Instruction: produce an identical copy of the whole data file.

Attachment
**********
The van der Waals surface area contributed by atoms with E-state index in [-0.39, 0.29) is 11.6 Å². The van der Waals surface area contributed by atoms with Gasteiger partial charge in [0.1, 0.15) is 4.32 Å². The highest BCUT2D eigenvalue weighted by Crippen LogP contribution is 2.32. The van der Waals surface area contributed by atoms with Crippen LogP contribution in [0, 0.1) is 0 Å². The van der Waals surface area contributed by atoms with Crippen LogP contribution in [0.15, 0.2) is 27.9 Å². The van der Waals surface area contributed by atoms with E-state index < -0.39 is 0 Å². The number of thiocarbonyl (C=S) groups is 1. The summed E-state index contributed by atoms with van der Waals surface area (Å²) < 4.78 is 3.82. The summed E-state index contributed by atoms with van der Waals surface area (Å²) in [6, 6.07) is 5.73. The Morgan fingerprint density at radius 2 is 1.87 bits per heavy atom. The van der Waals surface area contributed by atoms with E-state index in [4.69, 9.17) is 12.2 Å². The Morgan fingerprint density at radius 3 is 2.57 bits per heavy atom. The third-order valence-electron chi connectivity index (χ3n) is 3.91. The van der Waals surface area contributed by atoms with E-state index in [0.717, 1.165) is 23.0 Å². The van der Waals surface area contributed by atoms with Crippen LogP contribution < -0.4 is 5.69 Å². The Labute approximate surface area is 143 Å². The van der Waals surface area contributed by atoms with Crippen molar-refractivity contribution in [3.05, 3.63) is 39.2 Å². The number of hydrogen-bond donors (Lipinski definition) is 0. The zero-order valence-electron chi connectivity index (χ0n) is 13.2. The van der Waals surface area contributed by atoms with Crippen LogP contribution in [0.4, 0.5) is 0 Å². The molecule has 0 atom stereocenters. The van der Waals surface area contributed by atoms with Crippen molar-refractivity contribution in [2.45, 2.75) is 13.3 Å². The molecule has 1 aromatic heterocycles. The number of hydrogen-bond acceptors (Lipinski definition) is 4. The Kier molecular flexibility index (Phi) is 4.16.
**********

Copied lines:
The van der Waals surface area contributed by atoms with E-state index in [-0.39, 0.29) is 11.6 Å². The van der Waals surface area contributed by atoms with Gasteiger partial charge in [0.1, 0.15) is 4.32 Å². The highest BCUT2D eigenvalue weighted by Crippen LogP contribution is 2.32. The van der Waals surface area contributed by atoms with Crippen LogP contribution in [0, 0.1) is 0 Å². The van der Waals surface area contributed by atoms with Crippen LogP contribution in [0.15, 0.2) is 27.9 Å². The van der Waals surface area contributed by atoms with E-state index < -0.39 is 0 Å². The number of thiocarbonyl (C=S) groups is 1. The summed E-state index contributed by atoms with van der Waals surface area (Å²) < 4.78 is 3.82. The summed E-state index contributed by atoms with van der Waals surface area (Å²) in [6, 6.07) is 5.73. The Morgan fingerprint density at radius 2 is 1.87 bits per heavy atom. The van der Waals surface area contributed by atoms with E-state index in [4.69, 9.17) is 12.2 Å². The Morgan fingerprint density at radius 3 is 2.57 bits per heavy atom. The third-order valence-electron chi connectivity index (χ3n) is 3.91. The van der Waals surface area contributed by atoms with E-state index in [0.717, 1.165) is 23.0 Å². The van der Waals surface area contributed by atoms with Crippen LogP contribution < -0.4 is 5.69 Å². The Labute approximate surface area is 143 Å². The van der Waals surface area contributed by atoms with Crippen molar-refractivity contribution in [3.05, 3.63) is 39.2 Å². The number of hydrogen-bond donors (Lipinski definition) is 0. The zero-order valence-electron chi connectivity index (χ0n) is 13.2. The van der Waals surface area contributed by atoms with Crippen LogP contribution in [0.4, 0.5) is 0 Å². The molecule has 0 atom stereocenters. The van der Waals surface area contributed by atoms with Crippen molar-refractivity contribution in [2.45, 2.75) is 13.3 Å². The molecule has 1 aromatic heterocycles. The number of hydrogen-bond acceptors (Lipinski definition) is 4. The Kier molecular flexibility index (Phi) is 4.16.